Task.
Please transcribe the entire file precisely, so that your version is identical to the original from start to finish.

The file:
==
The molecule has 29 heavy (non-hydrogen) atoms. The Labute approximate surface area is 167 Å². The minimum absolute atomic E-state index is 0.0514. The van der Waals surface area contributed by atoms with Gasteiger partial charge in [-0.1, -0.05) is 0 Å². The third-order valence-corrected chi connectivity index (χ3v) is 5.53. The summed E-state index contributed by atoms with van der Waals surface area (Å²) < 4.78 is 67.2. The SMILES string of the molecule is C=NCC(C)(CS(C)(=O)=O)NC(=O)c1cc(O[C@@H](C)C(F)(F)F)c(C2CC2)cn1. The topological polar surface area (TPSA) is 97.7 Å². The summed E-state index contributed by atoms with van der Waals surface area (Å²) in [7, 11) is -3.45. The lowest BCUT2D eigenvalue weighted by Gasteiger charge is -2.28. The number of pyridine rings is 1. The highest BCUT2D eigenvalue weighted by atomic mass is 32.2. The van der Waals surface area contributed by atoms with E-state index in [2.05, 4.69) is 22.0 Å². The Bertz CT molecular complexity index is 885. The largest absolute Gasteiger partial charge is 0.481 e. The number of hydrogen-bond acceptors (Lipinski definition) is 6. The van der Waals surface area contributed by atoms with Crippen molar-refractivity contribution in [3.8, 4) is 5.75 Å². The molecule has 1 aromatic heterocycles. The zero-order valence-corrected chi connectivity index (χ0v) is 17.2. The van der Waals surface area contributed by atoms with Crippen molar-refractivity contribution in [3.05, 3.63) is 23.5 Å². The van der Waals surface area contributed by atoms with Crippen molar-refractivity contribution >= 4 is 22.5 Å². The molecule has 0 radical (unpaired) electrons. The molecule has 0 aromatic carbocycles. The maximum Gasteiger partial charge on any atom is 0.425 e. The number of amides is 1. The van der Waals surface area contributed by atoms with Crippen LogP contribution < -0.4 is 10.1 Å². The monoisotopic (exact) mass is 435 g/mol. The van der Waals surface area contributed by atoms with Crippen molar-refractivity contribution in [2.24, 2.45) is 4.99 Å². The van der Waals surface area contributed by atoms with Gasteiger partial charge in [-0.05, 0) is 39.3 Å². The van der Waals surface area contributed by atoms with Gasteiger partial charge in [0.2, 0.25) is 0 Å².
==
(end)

The molecule has 29 heavy (non-hydrogen) atoms. The Labute approximate surface area is 167 Å². The minimum absolute atomic E-state index is 0.0514. The van der Waals surface area contributed by atoms with Gasteiger partial charge in [-0.1, -0.05) is 0 Å². The third-order valence-corrected chi connectivity index (χ3v) is 5.53. The summed E-state index contributed by atoms with van der Waals surface area (Å²) < 4.78 is 67.2. The SMILES string of the molecule is C=NCC(C)(CS(C)(=O)=O)NC(=O)c1cc(O[C@@H](C)C(F)(F)F)c(C2CC2)cn1. The topological polar surface area (TPSA) is 97.7 Å². The summed E-state index contributed by atoms with van der Waals surface area (Å²) in [7, 11) is -3.45. The lowest BCUT2D eigenvalue weighted by Gasteiger charge is -2.28. The number of pyridine rings is 1. The highest BCUT2D eigenvalue weighted by atomic mass is 32.2. The van der Waals surface area contributed by atoms with E-state index in [2.05, 4.69) is 22.0 Å². The Bertz CT molecular complexity index is 885. The largest absolute Gasteiger partial charge is 0.481 e. The number of hydrogen-bond acceptors (Lipinski definition) is 6. The van der Waals surface area contributed by atoms with Crippen molar-refractivity contribution in [3.8, 4) is 5.75 Å². The molecule has 1 aromatic heterocycles. The zero-order valence-corrected chi connectivity index (χ0v) is 17.2. The van der Waals surface area contributed by atoms with Crippen molar-refractivity contribution in [3.05, 3.63) is 23.5 Å². The van der Waals surface area contributed by atoms with Crippen molar-refractivity contribution >= 4 is 22.5 Å². The molecule has 0 radical (unpaired) electrons. The molecule has 0 aromatic carbocycles. The maximum Gasteiger partial charge on any atom is 0.425 e. The number of amides is 1. The van der Waals surface area contributed by atoms with Crippen LogP contribution < -0.4 is 10.1 Å². The monoisotopic (exact) mass is 435 g/mol. The van der Waals surface area contributed by atoms with Crippen molar-refractivity contribution in [2.24, 2.45) is 4.99 Å². The van der Waals surface area contributed by atoms with Gasteiger partial charge in [-0.05, 0) is 39.3 Å². The van der Waals surface area contributed by atoms with Gasteiger partial charge in [0.2, 0.25) is 0 Å².